Written by Jeffrey Botchway (LLM Maritime Law)



   The Maritime Labour Convention (hereafter MLC) which was adopted by the International Labour Organization (ILO) in 2006 contains several provisions that seek to address the needs of the seafarer. Based on its design, the Convention came into force 12 months after the minimum requirements set out for its entry were met on 20 August 2012 and is seen to constitute a major shift in maritime labour. It must however be noted that the MLC just like all other international Conventions only sets minimum standards and is to a large extent dependent on national implementation by States that are parties to it. It is not directly enforceable in domestic law, thus, it is by no means a compulsory legal system for ship-owners and seafarers whose States are not parties to it. They may however be bound by existing labour related Conventions to which they may be parties to.

Ghana is a party to the MLC, thus the need to assess Ghana’s domestic laws on the health and well being of workers and the extent to which Ghanaian seafarers who fall victim to piracy are protected.

What Ghana’s Law says about health and well being of workers (Labour Act, 2003)

   Subsequent to the findings of the MLC, it is not directly enforceable till implemented in the national laws of a party State. The main legal framework for Ghanaian labour conditions is the Ghana Labour Act 2003 (Act 651). It does not implement the MLC, neither does it explicitly provide for seafarers, however, the question is if it can be construed to apply to them. If so, the following issues on whether it is sufficient to deal with piracy and also consistent with the MLC standards will be considered.

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   With the exception of specified Security and Intelligence agencies, Act 651 is stipulated to cover and bind all workers and employers in Ghana through a contract of employment. This is the scope of application. Thus, Act 651 is argued to apply to all seafarers once they have been registered and are recognized as part of the Ghanaian labour force. This means the applicability of the Act 651 if so construed can be extended not only to the Ghanaian seafarer but foreign seafarers employed onboard Ghanaian registered ships. Any argument to oppose its applicability on foreign seafarers employed in Ghana will trickle down to the Ghanaian Constitution which will then stipulate as per paragraph 4 of Article 21 of the 1992 Ghanaian Constitution that any movement of any person within Ghana for the sake of public order should be bound by the national laws, thus under the jurisdiction of Ghanaian Courts.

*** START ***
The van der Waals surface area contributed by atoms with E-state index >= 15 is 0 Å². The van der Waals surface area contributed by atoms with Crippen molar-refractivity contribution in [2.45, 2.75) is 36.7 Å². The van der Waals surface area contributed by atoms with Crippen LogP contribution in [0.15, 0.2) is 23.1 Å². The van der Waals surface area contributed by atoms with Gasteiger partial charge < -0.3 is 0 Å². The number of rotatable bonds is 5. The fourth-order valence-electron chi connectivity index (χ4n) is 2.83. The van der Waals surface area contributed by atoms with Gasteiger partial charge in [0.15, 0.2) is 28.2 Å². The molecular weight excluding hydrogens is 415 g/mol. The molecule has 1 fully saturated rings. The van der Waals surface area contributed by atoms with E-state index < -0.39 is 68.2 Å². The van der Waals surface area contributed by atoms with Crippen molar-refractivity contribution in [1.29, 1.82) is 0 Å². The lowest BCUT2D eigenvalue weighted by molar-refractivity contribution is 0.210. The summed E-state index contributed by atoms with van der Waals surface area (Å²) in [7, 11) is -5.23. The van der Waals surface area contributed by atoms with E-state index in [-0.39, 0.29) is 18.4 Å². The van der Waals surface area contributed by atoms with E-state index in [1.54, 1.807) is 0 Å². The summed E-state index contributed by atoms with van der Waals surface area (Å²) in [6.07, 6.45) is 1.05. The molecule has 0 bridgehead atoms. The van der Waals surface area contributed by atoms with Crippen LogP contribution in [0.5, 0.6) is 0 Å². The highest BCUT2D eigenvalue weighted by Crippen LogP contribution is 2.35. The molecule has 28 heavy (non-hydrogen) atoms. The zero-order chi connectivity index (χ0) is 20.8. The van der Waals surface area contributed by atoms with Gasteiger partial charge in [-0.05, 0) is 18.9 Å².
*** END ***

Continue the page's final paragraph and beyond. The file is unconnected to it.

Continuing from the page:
Foreign seafarers by the virtue of being in Ghana are not immune to Ghanaian laws, therefore, the provisions in some cases can be extended to them. Furthermore, the Act 651 which extends its applicability to employers is binding on them if they opt to employ foreign seafarers on Ghanaian ships. However, the applicability problems is linked to the travelling nature of ships. Once the ship sails outside the jurisdiction of the Ghanaian Labour Courts, there will be major difficulties with regards to the establishing of jurisdiction since the conditions for such circumstances is clearly not tackled by the Act. This will however not be the case of a Ghanaian registered ship.

   In considering the above legal issues, it is argued that the Labour Act 2003 will not be significant in this instance even if it can be construed to apply to seafarers. Thus, assessing its sufficiency to protect the seafarer in cases of piracy as well as ascertaining its consistency with the MLC is highly irrelevant.

Is there a remedy for seafarers onboard Ghanaian ships?

The problem underlined within the Ghana Labour Act 2003 was the issue of jurisdiction. Seafarers are to be given a special status which will cover for both physical and legal jurisdiction no matter the location of the ship at the time of the incidence without stifling internationally agreed standards. To satisfy this condition we will look at the Ghana Shipping Act 2003 (Act 645). Ghana ratified the MLC in 2013,  it is however not being implemented in Act 645. The issue will be to ascertain if it is restricted to seafarers on Ghanaian registered ships only. Does it extend to foreign seafarers and ships trading on Ghanaian waters? The question of its consistency with the MLC will be answered as well as its sufficiency to support seafarers during and after their captivity by pirates.

  To answer the first question, it will be essential to consider the Registrar of Ghanaian seafarers. Article 107 of the Shipping Act in highlighting the functions of the Registrar stipulated its engagement with persons employed onboard Ghanaian ships as well as Ghanaian seafarers serving on foreign ships. This shall be the basis for argument to show that the Act 645 does not concern itself with seafarers onboard a Ghanaian ship but extends to Ghanaian seafarers onboard foreign ships. The above article is also postulated to be applicable to foreigners serving on Ghanaian ships by exercising its rights as a flag State. On the issue of its application, it is argued that the Act will only extend to foreign seafarers and ships where they willingly enter into Ghanaian waters for purposes which may include trade.